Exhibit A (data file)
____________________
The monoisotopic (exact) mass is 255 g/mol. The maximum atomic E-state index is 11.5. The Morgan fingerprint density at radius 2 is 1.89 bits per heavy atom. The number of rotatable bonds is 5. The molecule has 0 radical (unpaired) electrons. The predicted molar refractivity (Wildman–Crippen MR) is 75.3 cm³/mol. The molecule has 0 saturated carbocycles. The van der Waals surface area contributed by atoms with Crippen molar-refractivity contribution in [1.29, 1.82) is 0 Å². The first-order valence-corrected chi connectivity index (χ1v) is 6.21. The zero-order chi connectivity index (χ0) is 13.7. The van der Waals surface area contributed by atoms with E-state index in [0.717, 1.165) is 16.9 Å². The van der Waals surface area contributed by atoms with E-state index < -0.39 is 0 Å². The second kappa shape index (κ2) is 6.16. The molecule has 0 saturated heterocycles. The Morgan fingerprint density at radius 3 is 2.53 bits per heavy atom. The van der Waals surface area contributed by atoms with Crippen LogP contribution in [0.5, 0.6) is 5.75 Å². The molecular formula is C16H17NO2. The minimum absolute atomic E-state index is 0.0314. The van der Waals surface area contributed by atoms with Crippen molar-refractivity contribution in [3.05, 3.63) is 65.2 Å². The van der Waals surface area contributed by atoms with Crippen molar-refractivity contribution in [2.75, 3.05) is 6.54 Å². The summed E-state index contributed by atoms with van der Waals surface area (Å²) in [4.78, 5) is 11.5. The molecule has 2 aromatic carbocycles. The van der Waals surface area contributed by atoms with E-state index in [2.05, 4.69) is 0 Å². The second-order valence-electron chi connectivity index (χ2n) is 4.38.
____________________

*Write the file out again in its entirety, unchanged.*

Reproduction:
The monoisotopic (exact) mass is 255 g/mol. The maximum atomic E-state index is 11.5. The Morgan fingerprint density at radius 2 is 1.89 bits per heavy atom. The number of rotatable bonds is 5. The molecule has 0 radical (unpaired) electrons. The predicted molar refractivity (Wildman–Crippen MR) is 75.3 cm³/mol. The molecule has 0 saturated carbocycles. The van der Waals surface area contributed by atoms with Crippen molar-refractivity contribution in [1.29, 1.82) is 0 Å². The first-order valence-corrected chi connectivity index (χ1v) is 6.21. The zero-order chi connectivity index (χ0) is 13.7. The van der Waals surface area contributed by atoms with E-state index in [0.717, 1.165) is 16.9 Å². The van der Waals surface area contributed by atoms with E-state index < -0.39 is 0 Å². The second kappa shape index (κ2) is 6.16. The molecule has 0 saturated heterocycles. The Morgan fingerprint density at radius 3 is 2.53 bits per heavy atom. The van der Waals surface area contributed by atoms with Crippen LogP contribution in [0.5, 0.6) is 5.75 Å². The molecular formula is C16H17NO2. The minimum absolute atomic E-state index is 0.0314. The van der Waals surface area contributed by atoms with Crippen molar-refractivity contribution in [3.05, 3.63) is 65.2 Å². The van der Waals surface area contributed by atoms with Crippen molar-refractivity contribution in [2.75, 3.05) is 6.54 Å². The summed E-state index contributed by atoms with van der Waals surface area (Å²) in [4.78, 5) is 11.5. The molecule has 2 aromatic carbocycles. The van der Waals surface area contributed by atoms with E-state index in [2.05, 4.69) is 0 Å². The second-order valence-electron chi connectivity index (χ2n) is 4.38.